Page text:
The Tanzanian gold producer, majority owned by Barrick, has been locked in a months-long dispute with the local government.
African Barrick Gold Mining News
Chief Financial Officer Andrew Wray said the company doesn't even have the ability to make the upfront $300 million payment Barrick has promised to the government of Tanzania as part of a deal reached Thursday.
The deal does not mean Tanzania will immediately lift the demand for Barrick's subsidiary Acacia Mining to pay $190 billion in allegedly unpaid taxes.
World's number one producer still confident it will meet 2017 production guidance.
Company reached wage agreement with the main union at two of its mines in South Africa. Workers will return to work on Friday.
Stock closed 12.2% higher at 64.80p, after it had fallen on Tuesday to its lowest since late 2015.
Gold bars are not impacted by the export ban on gold and copper concentrate imposed by the Tanzanian government in March.
President John Magufuli also directed the central bank to buy the precious stone to boost reserves — the latest twist in a spat with mining firms over alleged tax evasion.
Shares in the diamond miner fell for a second consecutive day after it warned that two of its South african mines had been affected by strikes.
The Africa-focused diamond miner said that would likely happen unless it solves its issues with the government of Tanzania.
The diamond miner also had to halt operations at its Williamson mine as several key employees are being questioned by local authorities.
President John Magufuli has asked for a review of a local contract belonging to Petra Diamonds and ordered senior officials to resign over the outcome of a probe into the diamond and tanzanite sector.
The world’s largest gold miner hopes to reach an agreement over claims against its subsidiary and the country’s current ban on mineral concentrate exports.
Shares collapsed on the news to close almost 21% lower in London. Barrick, which has a 64% stake in Acacia, also fell in both Toronto and New York.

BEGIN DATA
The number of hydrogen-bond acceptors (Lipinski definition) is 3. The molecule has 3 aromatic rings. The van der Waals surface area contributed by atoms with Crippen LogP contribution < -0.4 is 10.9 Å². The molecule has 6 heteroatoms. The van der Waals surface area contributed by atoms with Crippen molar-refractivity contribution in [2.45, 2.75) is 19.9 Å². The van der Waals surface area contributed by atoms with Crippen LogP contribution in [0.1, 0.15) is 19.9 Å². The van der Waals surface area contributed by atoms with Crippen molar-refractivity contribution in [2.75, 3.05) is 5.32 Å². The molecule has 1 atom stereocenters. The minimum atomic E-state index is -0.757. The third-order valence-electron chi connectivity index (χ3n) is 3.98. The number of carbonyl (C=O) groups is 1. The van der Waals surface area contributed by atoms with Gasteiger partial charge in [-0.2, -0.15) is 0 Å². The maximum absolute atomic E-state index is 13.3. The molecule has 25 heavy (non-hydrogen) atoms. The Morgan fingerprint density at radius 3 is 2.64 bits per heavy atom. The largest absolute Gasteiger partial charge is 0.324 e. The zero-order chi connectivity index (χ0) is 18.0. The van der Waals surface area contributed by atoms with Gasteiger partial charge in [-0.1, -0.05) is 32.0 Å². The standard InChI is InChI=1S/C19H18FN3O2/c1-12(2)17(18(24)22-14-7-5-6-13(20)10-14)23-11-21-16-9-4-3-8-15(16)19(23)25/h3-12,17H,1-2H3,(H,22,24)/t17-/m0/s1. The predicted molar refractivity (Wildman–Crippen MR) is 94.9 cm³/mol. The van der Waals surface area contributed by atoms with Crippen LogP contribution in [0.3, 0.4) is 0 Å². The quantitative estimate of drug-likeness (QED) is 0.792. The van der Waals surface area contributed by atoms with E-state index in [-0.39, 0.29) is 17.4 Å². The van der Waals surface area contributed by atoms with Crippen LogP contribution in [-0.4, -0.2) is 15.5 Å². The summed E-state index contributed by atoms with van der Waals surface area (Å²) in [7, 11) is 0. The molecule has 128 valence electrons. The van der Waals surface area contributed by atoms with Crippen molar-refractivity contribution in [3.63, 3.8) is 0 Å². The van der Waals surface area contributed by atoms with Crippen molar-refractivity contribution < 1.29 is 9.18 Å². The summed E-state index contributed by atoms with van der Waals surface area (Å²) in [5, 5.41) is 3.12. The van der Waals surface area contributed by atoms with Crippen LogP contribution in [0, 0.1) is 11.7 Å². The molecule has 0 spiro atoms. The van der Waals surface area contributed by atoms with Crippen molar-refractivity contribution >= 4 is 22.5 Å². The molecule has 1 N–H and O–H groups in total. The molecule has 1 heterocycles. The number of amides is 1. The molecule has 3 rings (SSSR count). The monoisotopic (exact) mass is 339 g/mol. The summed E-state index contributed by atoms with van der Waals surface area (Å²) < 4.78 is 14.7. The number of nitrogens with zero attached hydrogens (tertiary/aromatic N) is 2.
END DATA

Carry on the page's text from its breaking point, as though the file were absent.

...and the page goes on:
Early reports claimed that Tanzania had asked foreign workers of the gold miner to leave the country, but a spokesperson for the company denied that story.
It means that the miner, which had revenue of $1bn last year, will pay about $31 million extra in royalties a year.
The miner said it continues to seek a “constructive dialogue” with the country's government to gain assurance that its operations will not be affected by newly enacted mining law.
President John Magufuli has also ordered the mining ministry to freeze the renewal of expired permits.
The two new laws allow the government to force mining and energy companies to renegotiate their contracts.
Barrick confirmed chairman John Thornton met President John Magufuli for talks Wednesday, but didn't mention the details of what, if anything, had been agreed.
Government accused the gold miner of operating illegally in the country and said it has been evading taxes.
Barrick's comments come on the heels of a report published this week, which claims its Tanzanian subsidiary has been under-reporting the amount of metal in its shipments to evade taxes.
Shares in gold producer Acacia Mining, one of the firms accused of eluding taxes, fell by more than 18% to 18% to 355.70 pence on the news.
The potential acquisition fits in the South African gold producer’s plans to expand operations across Africa.
The potential sale of its its 64% interest in Acacia would be part of Barrick's broader strategy of selling non-core assets to reduce debt.